The War Before the War

Pub Date:   |   Archive Date: 20 Nov 2018

Member Reviews

Well written, well researched, easy to understand, and thorough.  Delbanco's ways of explaining the FSA highlight the moral threads that connect history from pre-civil war to current events. Readers are taken on a journey that is often touched on, but rarely explored in such depth and with such clarity. This work will be useful for any student studying the time period and can be enjoyed by the general reader or the academic. Well done, fascinating, and covers the topic excellently. I can see why this book won a plethora of awards. I have recommended this book to colleagues, students, friends, and family already, and I believe I will continue to recommend to everyone I know that needs a clearer understanding of history.
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It was an inconvenient fact that slaves often tried to escape. They were not mindless contented cattle.  This book describes how their actual escapes, or the fear that they would try to escape, led to many compromises between the slave states and the free states, beginning with the fugitive slave clause in Article 4 of the Constitution, which required the return of fugitive slaves (the property) to their owners even if the slaves had managed to reach a state in which slavery was illegal. Later, Congress passed the Fugitive Slave Act in 1850 to strengthen enforcement of the clause. “One incensed citizen called it the ‘most disgraceful, atrocious, unjust, detestable, heathenish, barbarous, diabolical, man-degrading, womanmurdering, demon-pleasing, Heaven defying act ever perpetrated.‘“ To avoid the inhumane impact of this Act, the free states adopted personal liberty laws that created barriers to the enforcement of the fugitive slave clause. “For some in the north, harboring a fugitive became a moral imperative dictated by the ‘higher law’ that comes not from the Constitution or Congress but from God.” The Act could be viewed as an unconscionable compromise, or as a way of buying time until the North was strong enough to defeat the South, but in any event its passage clarified how mutually hostile the North and South had become and it hardened the antislavery movement. Ultimately the two positions could not be reconciled, resulting in the Civil War.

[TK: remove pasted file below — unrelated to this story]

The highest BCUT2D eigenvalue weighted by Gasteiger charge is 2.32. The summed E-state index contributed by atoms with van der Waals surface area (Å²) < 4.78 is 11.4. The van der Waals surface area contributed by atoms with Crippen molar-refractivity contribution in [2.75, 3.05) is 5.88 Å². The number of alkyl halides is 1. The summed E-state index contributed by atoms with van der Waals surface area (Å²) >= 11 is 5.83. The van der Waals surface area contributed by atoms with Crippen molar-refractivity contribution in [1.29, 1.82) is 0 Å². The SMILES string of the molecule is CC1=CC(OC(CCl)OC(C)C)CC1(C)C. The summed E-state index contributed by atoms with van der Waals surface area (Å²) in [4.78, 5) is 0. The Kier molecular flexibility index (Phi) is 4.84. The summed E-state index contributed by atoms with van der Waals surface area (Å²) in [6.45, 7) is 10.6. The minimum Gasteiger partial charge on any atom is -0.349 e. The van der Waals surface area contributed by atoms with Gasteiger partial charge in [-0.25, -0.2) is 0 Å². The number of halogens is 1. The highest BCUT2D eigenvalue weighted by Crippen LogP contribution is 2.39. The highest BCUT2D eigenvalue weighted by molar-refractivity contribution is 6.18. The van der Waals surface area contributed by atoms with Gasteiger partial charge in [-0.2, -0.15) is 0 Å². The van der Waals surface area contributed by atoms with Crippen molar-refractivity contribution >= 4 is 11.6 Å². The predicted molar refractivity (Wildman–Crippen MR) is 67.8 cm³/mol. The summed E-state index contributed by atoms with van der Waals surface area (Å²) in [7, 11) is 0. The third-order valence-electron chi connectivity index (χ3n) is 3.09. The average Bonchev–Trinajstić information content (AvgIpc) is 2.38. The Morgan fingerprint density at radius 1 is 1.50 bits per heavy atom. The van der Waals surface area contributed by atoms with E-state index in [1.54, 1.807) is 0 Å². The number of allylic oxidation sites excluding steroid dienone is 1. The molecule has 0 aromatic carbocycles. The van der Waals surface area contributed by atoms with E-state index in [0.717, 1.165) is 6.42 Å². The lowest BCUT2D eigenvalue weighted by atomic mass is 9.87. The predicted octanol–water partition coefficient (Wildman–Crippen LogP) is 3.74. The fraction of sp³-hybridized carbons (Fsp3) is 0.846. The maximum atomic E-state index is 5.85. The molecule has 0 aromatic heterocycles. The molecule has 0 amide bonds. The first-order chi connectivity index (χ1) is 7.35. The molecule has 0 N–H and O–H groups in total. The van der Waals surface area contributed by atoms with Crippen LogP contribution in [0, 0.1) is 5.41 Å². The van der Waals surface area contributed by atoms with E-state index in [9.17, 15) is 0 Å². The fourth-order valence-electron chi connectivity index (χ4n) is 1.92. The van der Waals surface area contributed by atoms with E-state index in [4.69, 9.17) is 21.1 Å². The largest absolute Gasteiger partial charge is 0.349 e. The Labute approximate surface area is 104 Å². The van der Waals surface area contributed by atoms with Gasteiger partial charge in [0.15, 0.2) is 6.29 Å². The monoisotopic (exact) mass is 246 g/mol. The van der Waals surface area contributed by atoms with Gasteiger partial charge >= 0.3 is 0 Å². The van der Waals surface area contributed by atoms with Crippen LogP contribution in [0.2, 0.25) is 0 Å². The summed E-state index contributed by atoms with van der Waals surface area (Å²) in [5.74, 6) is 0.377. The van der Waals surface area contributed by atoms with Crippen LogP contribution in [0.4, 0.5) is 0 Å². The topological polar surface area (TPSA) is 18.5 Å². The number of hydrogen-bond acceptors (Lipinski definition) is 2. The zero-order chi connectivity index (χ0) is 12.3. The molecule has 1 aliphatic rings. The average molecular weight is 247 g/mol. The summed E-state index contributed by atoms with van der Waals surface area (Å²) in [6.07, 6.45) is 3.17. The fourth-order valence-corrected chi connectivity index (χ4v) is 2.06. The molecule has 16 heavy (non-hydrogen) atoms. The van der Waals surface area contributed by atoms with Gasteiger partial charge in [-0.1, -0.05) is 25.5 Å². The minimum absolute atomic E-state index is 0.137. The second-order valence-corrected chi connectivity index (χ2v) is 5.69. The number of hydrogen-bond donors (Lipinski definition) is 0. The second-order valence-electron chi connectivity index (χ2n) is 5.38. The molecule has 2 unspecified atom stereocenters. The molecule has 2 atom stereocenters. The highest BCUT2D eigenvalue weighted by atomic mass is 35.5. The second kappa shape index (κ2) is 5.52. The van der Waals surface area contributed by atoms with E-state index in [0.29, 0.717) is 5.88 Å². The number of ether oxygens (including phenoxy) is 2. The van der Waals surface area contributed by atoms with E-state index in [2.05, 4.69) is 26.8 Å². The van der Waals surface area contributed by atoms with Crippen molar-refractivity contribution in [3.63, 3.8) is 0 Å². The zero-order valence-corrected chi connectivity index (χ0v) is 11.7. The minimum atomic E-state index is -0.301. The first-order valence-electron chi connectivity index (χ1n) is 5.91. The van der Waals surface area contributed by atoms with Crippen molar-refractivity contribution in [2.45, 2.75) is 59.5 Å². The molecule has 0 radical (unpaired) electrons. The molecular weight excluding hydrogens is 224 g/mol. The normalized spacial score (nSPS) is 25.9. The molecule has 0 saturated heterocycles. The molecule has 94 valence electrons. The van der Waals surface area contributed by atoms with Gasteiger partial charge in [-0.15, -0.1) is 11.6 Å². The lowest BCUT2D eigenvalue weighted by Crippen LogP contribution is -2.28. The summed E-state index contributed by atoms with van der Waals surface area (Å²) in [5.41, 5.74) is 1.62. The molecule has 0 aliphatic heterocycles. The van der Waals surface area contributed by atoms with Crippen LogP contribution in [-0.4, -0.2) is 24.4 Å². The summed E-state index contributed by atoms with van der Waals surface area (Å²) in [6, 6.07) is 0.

I wish that I had had a history teacher who was even half as involved and interesting as this author. I glanced through the endnotes and it’s obvious that he did extensive research of both primary and secondary sources but the book is not dry. In addition to analyzing the political maneuvering, he described the people involved, both the famous ones and the unknowns. He touched on the mutilation and other ill treatment of fugitive slaves who were returned to their owners. It was both a punishment and a warning. He also explained the role of slave literature in revealing a hidden world.  The author did an excellent job of covering all of the factors and points of view that enabled, and then abolished, slavery in this country. I learned a lot from this. 

I received a free copy of this book from the publisher.
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Filled with great facts and thoroughly researched this book weaves together the facts to turn an interesting tale of a wonderful topic into a must read.
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You may not have had the grades or the money to attend Columbia University, but you can read Professor Delbanco’s book anyway. It’s meaty and interesting, and it clears up some longstanding myths about slavery in the USA. My thanks go to Net Galley and Penguin Random House for the review copy; this book is for sale now.